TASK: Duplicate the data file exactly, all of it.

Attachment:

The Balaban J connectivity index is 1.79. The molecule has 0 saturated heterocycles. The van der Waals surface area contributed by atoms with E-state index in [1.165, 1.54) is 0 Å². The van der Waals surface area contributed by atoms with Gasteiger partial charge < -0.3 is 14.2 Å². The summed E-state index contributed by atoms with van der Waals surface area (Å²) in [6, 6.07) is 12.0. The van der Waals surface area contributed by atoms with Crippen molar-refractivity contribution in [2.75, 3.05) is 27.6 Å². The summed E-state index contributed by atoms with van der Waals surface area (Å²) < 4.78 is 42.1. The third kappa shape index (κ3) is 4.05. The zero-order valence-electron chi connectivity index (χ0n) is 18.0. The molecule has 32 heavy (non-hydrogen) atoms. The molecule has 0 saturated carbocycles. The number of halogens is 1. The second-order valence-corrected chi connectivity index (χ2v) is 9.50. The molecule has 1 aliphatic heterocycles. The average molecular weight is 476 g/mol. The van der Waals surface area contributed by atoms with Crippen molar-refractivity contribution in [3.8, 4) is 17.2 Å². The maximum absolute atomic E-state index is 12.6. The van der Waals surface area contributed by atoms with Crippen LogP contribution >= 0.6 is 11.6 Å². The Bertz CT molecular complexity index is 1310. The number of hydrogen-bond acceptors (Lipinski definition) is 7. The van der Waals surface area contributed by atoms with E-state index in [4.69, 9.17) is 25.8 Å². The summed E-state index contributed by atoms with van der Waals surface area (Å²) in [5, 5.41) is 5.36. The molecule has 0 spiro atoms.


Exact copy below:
The Balaban J connectivity index is 1.79. The molecule has 0 saturated heterocycles. The van der Waals surface area contributed by atoms with E-state index in [1.165, 1.54) is 0 Å². The van der Waals surface area contributed by atoms with Gasteiger partial charge < -0.3 is 14.2 Å². The summed E-state index contributed by atoms with van der Waals surface area (Å²) in [6, 6.07) is 12.0. The van der Waals surface area contributed by atoms with Crippen molar-refractivity contribution in [2.75, 3.05) is 27.6 Å². The summed E-state index contributed by atoms with van der Waals surface area (Å²) < 4.78 is 42.1. The third kappa shape index (κ3) is 4.05. The zero-order valence-electron chi connectivity index (χ0n) is 18.0. The molecule has 32 heavy (non-hydrogen) atoms. The molecule has 0 saturated carbocycles. The number of halogens is 1. The second-order valence-corrected chi connectivity index (χ2v) is 9.50. The molecule has 1 aliphatic heterocycles. The average molecular weight is 476 g/mol. The van der Waals surface area contributed by atoms with Crippen molar-refractivity contribution in [3.8, 4) is 17.2 Å². The maximum absolute atomic E-state index is 12.6. The van der Waals surface area contributed by atoms with Crippen LogP contribution >= 0.6 is 11.6 Å². The Bertz CT molecular complexity index is 1310. The number of hydrogen-bond acceptors (Lipinski definition) is 7. The van der Waals surface area contributed by atoms with E-state index in [4.69, 9.17) is 25.8 Å². The summed E-state index contributed by atoms with van der Waals surface area (Å²) in [5, 5.41) is 5.36. The molecule has 0 spiro atoms.